Pearson was named a plenary keynote speaker for the Society of Experimental Social Psychology’s annual conference in Madison, Wisconsin, in October.
Associate Professor of Theatre Carolyn Ratteray’s one woman show Both And (a play about laughing while black) was picked up for a limited run by the Wallis Annenberg Center for the Performing Arts for 2024. Her show, which received a Los Angeles New Play project and premiered at Boston Court Theatre, will run January 13-28, 2024.
Larissa Rudova, Yale B. and Lucille D. Griffith Professor in Modern Languages and professor of German and Russian, presented her paper “Landscape as/of Memory of Deportation and Violence in Anatoly Pristavkin’s Fiction” at the 26th International Biannual Congress of the International Research Society for Children’s Literature (IRSCL), Ecologies of Childhood, on August 14. She was also a moderator at the artist/author plenary for the award-winning young adult fiction author Eugene Yelchin on August 16. She was a member of the congress’s organizing committee. Pomona College was one of the Congress’s sponsoring institutions, along with Stanford University, Princeton University, UC Santa Barbara and UC San Diego. Aiste Abeciunaite ’25 and Asya Lyubavina ’26 served as the Congress’s assistants, from August 12-16, thanks to a generous grant from the Dean’s Office.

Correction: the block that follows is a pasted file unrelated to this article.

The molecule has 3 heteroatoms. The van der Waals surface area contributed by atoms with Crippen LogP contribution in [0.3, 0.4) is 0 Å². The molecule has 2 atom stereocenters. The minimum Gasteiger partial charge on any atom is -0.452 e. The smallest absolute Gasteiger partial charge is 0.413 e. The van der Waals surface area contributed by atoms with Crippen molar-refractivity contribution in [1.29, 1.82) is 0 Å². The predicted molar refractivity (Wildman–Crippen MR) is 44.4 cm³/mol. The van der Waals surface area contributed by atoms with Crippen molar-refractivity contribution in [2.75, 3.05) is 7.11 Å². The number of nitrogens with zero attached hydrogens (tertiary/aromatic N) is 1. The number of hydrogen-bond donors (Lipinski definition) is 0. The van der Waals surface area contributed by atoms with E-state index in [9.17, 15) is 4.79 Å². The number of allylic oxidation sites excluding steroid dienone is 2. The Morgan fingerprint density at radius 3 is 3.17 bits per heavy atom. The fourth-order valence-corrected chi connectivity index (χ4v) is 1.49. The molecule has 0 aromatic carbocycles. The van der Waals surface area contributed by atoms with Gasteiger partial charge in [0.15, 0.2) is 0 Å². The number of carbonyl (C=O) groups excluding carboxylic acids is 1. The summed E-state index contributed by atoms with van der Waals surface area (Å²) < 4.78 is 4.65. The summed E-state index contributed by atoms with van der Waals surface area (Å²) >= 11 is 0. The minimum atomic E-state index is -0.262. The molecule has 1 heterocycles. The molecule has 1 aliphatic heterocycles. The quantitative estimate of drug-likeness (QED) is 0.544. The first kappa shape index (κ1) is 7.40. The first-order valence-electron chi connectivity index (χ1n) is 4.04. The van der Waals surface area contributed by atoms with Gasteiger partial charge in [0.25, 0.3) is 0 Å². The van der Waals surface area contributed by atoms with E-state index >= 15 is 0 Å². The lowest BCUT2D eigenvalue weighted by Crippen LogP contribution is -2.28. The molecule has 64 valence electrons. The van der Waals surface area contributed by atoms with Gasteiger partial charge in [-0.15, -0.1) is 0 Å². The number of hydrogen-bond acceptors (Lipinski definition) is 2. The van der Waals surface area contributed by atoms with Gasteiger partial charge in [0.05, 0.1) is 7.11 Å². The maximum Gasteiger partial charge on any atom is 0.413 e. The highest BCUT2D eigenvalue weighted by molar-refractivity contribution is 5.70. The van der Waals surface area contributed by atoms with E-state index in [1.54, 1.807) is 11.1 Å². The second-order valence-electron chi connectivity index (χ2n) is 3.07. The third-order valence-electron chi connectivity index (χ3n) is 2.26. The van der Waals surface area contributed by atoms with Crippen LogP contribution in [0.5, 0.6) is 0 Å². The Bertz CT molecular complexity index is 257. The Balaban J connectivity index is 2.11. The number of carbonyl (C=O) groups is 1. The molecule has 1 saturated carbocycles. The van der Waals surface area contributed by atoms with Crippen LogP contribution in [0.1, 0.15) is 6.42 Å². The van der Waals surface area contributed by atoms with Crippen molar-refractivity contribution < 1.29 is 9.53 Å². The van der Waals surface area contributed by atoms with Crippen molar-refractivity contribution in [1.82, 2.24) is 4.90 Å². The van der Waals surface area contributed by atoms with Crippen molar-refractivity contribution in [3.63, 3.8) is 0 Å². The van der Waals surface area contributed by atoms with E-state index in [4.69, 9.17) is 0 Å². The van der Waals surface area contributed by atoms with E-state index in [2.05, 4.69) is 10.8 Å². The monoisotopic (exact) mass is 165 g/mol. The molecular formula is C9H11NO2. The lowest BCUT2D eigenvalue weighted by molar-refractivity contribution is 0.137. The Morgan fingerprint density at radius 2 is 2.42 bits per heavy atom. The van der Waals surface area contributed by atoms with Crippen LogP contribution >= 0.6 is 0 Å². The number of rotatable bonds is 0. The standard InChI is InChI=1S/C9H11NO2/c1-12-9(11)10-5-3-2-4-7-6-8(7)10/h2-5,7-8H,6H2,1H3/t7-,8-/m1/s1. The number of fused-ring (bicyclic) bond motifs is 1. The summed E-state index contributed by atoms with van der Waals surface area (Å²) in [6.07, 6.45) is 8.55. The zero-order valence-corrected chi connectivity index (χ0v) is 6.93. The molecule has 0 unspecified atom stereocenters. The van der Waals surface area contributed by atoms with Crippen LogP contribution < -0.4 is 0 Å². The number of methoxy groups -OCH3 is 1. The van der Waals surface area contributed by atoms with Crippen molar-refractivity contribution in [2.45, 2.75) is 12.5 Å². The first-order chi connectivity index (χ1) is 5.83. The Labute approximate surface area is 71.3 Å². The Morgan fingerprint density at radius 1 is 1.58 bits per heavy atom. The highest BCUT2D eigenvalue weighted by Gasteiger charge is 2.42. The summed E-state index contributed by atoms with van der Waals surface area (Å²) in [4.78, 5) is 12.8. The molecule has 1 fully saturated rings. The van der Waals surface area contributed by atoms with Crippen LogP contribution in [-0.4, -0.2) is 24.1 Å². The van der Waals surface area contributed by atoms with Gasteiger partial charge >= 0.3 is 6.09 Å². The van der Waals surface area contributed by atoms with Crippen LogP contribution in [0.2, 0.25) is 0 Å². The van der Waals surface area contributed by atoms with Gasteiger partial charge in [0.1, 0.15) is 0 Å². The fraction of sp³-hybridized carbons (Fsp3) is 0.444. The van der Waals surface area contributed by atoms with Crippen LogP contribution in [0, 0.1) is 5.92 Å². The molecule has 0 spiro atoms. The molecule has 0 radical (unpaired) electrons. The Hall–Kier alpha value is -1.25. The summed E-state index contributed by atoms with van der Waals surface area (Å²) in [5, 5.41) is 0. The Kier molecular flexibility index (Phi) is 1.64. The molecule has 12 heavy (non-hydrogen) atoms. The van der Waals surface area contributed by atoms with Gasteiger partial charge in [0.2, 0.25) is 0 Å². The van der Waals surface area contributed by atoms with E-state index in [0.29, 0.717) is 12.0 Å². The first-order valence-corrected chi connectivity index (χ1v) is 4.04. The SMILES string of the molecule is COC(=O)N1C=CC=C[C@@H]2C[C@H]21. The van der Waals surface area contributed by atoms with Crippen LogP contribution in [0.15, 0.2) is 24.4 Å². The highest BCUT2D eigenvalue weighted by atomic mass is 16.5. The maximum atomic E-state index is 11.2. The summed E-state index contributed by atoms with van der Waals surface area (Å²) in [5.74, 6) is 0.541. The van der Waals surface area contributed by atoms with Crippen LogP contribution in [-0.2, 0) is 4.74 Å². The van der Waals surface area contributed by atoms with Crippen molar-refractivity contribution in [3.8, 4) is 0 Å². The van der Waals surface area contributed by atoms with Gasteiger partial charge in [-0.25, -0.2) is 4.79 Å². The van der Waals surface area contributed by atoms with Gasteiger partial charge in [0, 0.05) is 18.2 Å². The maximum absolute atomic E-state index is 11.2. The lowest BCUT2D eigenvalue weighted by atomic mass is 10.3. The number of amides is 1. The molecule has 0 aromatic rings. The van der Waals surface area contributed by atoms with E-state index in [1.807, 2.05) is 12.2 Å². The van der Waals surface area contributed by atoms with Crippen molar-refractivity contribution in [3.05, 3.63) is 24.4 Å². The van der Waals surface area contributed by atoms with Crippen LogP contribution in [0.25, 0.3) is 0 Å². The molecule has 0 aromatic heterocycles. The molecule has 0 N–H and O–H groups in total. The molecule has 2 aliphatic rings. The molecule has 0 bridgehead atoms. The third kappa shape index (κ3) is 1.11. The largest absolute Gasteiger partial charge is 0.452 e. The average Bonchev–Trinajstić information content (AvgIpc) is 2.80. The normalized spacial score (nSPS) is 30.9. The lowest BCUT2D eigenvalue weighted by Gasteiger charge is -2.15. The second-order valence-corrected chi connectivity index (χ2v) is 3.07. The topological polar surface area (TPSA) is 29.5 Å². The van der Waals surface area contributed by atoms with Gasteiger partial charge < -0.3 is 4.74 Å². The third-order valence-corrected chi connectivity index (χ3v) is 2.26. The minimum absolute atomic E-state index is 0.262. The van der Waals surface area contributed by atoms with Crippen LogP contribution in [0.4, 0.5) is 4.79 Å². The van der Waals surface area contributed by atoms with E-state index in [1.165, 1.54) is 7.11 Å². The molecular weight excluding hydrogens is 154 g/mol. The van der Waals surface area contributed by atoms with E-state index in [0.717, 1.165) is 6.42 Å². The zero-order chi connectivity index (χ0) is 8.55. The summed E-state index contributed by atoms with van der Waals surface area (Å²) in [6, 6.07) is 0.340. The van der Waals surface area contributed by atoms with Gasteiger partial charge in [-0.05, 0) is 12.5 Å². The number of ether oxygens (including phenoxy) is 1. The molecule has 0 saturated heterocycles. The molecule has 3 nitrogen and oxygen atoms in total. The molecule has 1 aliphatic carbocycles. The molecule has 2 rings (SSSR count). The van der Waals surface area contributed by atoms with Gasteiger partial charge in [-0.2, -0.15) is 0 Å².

Anthony Shay, professor of dance, was invited to submit a peer-reviewed article, “Dance in Iran and in the Diaspora: What we can learn from analyzing dance and other Patterned Movements about Iranian Society.” The article appears on the website Iran 1400.